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In American law enforcement, the undersheriff is the person second in charge of a sheriff's office. In some departments, the title of undersheriff is official, while in others, a different title is used for the second person in charge. For example, in many small departments, the title of chief deputy is often used for the second in command; however, in some large departments, the undersheriff is second in command and in turn oversees several chiefs-deputy. In some places, the undersheriff is the prison warden of the county jail.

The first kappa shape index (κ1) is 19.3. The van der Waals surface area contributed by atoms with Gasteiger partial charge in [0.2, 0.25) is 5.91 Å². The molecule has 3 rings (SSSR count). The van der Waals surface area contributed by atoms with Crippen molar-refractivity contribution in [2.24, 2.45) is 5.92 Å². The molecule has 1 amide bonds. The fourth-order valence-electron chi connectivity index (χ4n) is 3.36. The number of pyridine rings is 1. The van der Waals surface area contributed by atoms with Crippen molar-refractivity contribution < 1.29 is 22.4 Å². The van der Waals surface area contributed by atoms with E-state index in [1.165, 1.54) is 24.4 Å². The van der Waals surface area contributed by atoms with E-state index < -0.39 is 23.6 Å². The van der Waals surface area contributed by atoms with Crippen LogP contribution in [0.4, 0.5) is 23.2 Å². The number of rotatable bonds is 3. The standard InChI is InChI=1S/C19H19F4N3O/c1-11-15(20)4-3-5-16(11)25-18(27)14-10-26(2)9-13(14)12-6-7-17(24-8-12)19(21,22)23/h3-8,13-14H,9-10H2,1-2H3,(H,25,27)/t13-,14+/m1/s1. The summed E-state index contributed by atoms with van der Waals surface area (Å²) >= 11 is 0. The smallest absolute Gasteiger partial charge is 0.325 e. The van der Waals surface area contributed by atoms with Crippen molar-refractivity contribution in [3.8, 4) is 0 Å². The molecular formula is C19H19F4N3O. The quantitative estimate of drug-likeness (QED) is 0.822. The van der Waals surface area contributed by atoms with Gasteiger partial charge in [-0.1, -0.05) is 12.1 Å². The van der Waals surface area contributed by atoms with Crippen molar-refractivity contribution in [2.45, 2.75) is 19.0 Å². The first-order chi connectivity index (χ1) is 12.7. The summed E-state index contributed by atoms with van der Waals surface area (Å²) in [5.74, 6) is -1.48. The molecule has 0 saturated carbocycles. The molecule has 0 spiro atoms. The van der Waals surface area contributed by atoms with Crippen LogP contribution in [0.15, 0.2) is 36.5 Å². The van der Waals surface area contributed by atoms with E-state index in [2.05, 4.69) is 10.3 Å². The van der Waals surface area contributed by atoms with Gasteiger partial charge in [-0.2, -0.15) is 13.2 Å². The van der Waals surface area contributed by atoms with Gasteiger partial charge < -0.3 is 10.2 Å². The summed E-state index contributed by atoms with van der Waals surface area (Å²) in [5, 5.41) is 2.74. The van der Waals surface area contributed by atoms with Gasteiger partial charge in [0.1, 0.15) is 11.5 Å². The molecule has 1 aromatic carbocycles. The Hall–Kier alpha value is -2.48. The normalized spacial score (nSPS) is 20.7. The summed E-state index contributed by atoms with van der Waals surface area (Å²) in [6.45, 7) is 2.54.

In the England, Wales, and Northern Ireland, but not in Scotland, the undersheriff is the deputy of the high sheriff and is appointed directly by the high sheriff. In practice, the undersheriff performs most of the legal functions of the sheriff for him or her. The same person (usually a solicitor) is appointed annually by successive sheriffs over many years, leaving the sheriff to perform the ceremonial functions of the office.
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